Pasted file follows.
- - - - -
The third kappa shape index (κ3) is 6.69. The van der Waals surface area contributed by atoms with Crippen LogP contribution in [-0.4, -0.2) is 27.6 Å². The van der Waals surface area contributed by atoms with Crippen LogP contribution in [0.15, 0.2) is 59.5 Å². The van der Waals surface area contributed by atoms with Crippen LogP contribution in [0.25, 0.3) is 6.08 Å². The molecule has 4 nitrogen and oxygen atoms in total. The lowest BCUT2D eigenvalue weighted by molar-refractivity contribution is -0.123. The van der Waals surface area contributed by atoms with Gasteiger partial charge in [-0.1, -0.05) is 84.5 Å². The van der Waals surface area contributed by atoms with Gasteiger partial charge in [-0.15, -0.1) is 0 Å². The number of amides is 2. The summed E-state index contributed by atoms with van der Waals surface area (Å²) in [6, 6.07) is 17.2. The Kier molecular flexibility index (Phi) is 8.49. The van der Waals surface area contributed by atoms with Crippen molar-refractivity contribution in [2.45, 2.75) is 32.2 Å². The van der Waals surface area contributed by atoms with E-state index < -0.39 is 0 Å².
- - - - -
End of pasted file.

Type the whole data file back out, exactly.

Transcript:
The third kappa shape index (κ3) is 6.69. The van der Waals surface area contributed by atoms with Crippen LogP contribution in [-0.4, -0.2) is 27.6 Å². The van der Waals surface area contributed by atoms with Crippen LogP contribution in [0.15, 0.2) is 59.5 Å². The van der Waals surface area contributed by atoms with Crippen LogP contribution in [0.25, 0.3) is 6.08 Å². The molecule has 4 nitrogen and oxygen atoms in total. The lowest BCUT2D eigenvalue weighted by molar-refractivity contribution is -0.123. The van der Waals surface area contributed by atoms with Gasteiger partial charge in [-0.1, -0.05) is 84.5 Å². The van der Waals surface area contributed by atoms with Gasteiger partial charge in [-0.15, -0.1) is 0 Å². The number of amides is 2. The summed E-state index contributed by atoms with van der Waals surface area (Å²) in [6, 6.07) is 17.2. The Kier molecular flexibility index (Phi) is 8.49. The van der Waals surface area contributed by atoms with Crippen molar-refractivity contribution in [2.45, 2.75) is 32.2 Å². The van der Waals surface area contributed by atoms with E-state index < -0.39 is 0 Å².